Whenever I do a post here about autism, I get four times as many visits as I do for anything else. That's a bit odd, when you consider that autism is supposed to be a rare condition. In the past I've tried to avoid the autism debate. It's so full of dissension, misstatements, and misunderstandings. … Continue reading Is this the Autistic Highway?
In my novels The Birdcatcher and Skol, and in The Shyness Guide, I’ve said that I think shyness and autism are both usually natural. I've also suggested that, in some people, they may be related to each other. This perception of them isn’t supported by any research as far as I know. But when I … Continue reading Shyness & Autism – Are they related?
Something that never seems to be talked about in the autism debates, is the different way words work for those who are autistic - and/or solitary or shy - vs those who are 'normal'. From the time I entered elementary school as a small boy, I was conscious of how different words were for me. … Continue reading Autism and Words
In her 2008 book, Autism – A Very Short Introduction, psychologist Uta Frith discussed the "weak central coherence" theory. This is related to the tendency of autistic people to focus on detail. Walking through a forest an autistic person will see the trees and things on the forest floor – ferns, horsetails, fungi, … Continue reading Autism | Weak Central Coherence | Who can’t see the forest?
When a van drove down Yonge Street April 23, 2018, our first real spring day in this city, deliberately attacking pedestrians, killing 10 and injuring at least 14, it was with added dismay that I learned that the alleged driver, Alek Minassian, age 25, has been diagnosed with Asperger's. It wasn't a surprise though. Young … Continue reading Autism and Toronto’s Van Rampage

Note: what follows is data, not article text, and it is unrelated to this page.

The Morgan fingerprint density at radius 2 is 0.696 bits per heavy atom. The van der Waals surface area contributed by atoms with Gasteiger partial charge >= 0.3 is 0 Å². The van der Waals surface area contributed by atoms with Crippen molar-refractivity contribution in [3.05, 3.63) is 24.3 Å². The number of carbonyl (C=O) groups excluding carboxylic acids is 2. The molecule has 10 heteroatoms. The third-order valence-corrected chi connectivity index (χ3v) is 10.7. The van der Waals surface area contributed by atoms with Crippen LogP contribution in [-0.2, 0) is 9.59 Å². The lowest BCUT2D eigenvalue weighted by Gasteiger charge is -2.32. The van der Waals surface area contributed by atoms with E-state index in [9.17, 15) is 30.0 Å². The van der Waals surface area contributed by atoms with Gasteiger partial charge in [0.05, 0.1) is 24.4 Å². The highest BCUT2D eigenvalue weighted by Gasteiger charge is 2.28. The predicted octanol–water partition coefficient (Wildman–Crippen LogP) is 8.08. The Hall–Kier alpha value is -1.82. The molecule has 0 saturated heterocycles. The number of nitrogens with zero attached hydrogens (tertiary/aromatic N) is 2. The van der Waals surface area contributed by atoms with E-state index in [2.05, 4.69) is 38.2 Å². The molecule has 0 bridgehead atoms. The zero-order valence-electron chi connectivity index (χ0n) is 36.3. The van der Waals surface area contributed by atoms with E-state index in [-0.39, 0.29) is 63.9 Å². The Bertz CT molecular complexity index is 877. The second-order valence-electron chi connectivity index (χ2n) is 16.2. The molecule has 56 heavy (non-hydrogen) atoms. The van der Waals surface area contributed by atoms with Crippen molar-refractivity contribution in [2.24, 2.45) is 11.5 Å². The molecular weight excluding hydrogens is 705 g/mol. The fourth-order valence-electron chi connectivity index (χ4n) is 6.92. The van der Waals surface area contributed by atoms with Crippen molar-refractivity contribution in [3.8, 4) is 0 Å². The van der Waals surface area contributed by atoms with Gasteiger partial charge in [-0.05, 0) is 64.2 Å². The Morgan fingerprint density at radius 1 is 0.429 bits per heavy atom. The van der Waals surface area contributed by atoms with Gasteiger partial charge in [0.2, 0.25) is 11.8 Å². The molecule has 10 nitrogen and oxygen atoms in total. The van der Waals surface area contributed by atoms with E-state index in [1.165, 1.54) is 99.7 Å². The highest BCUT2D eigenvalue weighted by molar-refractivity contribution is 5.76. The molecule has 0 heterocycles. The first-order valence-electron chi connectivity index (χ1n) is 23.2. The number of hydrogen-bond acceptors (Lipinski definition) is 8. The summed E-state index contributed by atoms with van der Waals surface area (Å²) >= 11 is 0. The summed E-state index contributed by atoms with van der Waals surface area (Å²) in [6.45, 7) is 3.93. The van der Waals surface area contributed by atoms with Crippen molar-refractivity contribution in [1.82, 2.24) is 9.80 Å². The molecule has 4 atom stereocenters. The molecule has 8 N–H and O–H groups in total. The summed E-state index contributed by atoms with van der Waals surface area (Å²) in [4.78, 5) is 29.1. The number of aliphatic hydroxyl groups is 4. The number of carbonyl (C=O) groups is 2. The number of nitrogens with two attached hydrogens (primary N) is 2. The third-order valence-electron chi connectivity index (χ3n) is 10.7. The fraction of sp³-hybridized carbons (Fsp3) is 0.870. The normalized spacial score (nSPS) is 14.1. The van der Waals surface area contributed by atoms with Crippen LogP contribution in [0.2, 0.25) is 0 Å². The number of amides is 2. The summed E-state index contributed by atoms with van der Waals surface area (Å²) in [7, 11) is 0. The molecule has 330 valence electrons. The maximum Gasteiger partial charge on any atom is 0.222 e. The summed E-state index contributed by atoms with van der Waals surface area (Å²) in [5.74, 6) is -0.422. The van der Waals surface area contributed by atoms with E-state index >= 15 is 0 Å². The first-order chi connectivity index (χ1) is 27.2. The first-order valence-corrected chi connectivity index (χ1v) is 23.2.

This week I discovered the July 29, 2011 Science News article by Laura Sanders, "One Problem, Many Paths", which described some interesting research on the DNA and associated “neural proteins” in autistic families. The families were studied in groups of approximately 1000 families, including many families where the parents were not autistic. As with … Continue reading Autism|One Problem, Many Paths
Recently I found some interesting research on the DNA of autism. This was an article by psychologist Laura Sanders - One Problem, Many Paths - that I found in the August 13, 2011 edition of Science News. Two studies of families where neither parent was affected by autism, but there was one high-functioning autistic child, identified roughly … Continue reading Autism | One Problem, Many Paths
The biggest problem with autism is that no one knows what it is,or what causes it. That's why the debates about it are so confusing and unrewarding. People aren't talking about the same thing. I was very interested in autism when I was writing The Birdcatcher, and that continued as I worked on The Shyness Guide. In both books … Continue reading The Autism Matrix – a new vision
Did you, like me, use to think autism was some form of mental retardation? If so, you and I weren't wrong. But we weren't right either. In my case, it wasn't until the 1990s that I began to understand that there are intelligent, socially functioning autistic people in the world - those with Asperger's, etc. … Continue reading The Autism Matrix | a review